People with disabilities are people first, like everyone else, and wish to be treated as such. There are certain ways that you should interact with people with disabilities. Here are a few examples of how to do that using disability etiquette.
· Use the term “person with a disability” rather than “disabled person.” Say “people with disabilities” rather than “The disabled.” For specific disabilities, saying “person with cerebral palsy” is preferable.
· Avoid terms like “handicapped,” “crippled,” “physically challenged,” or “wheelchair bound.”
· Don’t be embarrassed if you happen to use common expressions such as “see you later” or “did you hear about this” that seem to relate to a person’s disability.
· Speak directly to the person rather than to the companion or sign language interpreter.
· Treat adults as adults. Address people with disabilities by their first names only when extending that same familiarity to all others.
· Never patronize people in wheelchairs by patting them or touching them.
When meeting people who have physical disabilities,
· Offer to shake hands when introduced. People with limited hand use or an artificial limb can usually shake hands and offering the left hand is an acceptable greeting.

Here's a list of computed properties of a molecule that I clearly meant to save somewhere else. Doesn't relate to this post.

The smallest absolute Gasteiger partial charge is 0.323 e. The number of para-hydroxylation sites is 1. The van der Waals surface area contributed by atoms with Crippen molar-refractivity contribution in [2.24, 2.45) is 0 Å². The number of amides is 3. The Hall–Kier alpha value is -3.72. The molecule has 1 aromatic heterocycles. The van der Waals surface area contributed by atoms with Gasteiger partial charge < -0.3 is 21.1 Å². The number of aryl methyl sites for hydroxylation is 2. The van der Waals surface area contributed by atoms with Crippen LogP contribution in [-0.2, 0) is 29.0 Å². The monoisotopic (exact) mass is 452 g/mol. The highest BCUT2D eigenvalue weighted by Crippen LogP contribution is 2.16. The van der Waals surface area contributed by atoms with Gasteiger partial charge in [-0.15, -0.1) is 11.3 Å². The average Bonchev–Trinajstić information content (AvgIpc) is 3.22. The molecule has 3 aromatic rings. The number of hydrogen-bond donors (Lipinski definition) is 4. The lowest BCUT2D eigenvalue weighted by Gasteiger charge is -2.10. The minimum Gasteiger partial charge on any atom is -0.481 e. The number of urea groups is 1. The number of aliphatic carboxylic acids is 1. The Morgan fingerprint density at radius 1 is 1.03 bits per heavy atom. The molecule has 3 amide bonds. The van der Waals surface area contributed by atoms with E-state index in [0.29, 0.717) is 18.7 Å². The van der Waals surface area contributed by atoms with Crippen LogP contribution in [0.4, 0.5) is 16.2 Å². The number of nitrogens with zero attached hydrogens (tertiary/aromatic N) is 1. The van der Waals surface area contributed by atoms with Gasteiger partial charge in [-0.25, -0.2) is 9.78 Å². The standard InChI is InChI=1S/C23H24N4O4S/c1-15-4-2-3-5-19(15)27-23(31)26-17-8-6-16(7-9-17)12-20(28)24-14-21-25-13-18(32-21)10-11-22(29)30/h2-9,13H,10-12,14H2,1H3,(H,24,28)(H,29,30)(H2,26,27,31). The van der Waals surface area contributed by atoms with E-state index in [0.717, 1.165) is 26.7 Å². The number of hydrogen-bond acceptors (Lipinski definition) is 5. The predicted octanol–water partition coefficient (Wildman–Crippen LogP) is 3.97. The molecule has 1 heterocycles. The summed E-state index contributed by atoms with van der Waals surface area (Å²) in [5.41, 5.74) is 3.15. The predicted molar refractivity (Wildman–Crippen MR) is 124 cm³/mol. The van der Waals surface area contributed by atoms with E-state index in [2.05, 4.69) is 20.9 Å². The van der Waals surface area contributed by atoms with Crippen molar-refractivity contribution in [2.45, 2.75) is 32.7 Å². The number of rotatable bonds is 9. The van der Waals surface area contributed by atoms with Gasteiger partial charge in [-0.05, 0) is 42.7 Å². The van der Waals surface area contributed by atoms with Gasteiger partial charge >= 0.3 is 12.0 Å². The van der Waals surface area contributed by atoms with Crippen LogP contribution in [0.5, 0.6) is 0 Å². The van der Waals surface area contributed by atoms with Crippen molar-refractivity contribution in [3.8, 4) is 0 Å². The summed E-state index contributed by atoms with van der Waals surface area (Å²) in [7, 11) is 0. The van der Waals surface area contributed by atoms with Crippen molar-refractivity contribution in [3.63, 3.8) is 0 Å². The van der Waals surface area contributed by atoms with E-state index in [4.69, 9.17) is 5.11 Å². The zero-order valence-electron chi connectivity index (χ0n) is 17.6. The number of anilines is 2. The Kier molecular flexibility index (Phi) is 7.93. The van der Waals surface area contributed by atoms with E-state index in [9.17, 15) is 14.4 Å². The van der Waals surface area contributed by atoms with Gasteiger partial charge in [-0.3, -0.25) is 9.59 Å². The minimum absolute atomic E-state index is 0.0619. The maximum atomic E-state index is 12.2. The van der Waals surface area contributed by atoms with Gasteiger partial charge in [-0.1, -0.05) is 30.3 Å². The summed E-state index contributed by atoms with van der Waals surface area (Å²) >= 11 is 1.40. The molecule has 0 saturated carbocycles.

· Never lean against or hang on someone’s wheelchair.
· When possible, place yourself at eye level when speaking to someone in a wheelchair.
When meeting people with visually disabilities,
· Always identify yourself and others who may be with you. When conversing in a group, remember to identify the person to whom you are speaking.
· Never distract a work animal form their job without the owner’s permission.
· If you offer assistance, wait until the offer is accepted; then listen or ask for instructions.
When Meeting people with speech or hearing difficulties,
· Listen attentively when talking with people who have difficulty speaking, and wait for them to finish. If necessary, ask short questions that require short answers, or a nod of the head.
· When approaching a person who is deaf or hearing impaired, tap the person on the shoulder or wave your hand to get his or her attention. Look directly at the person and speak clearly, slowly, and expressively to establish if the person can read your lips. Try to face the light source and keep hands, cigarettes and food away from your mouth when speaking.
· If a person is wearing a hearing aid, don’t assume that they can discriminate your speaking voice. Don’t shout. Just speak in a normal tone of voice.
University of Texas at San Antonio. (2018). Disability Etiquette 101. Retrieved from: www.utsa.edu/events/documents/disability-etiquette-101.doc.
Mass Legal Services. (2013). The Ten Commandments of Communicating with People With Disabilities. Retrieved from https://www.masslegalservices.org/system/files/library/10%20Commdandments%20Commun_PWD%20(1)_2.pdf.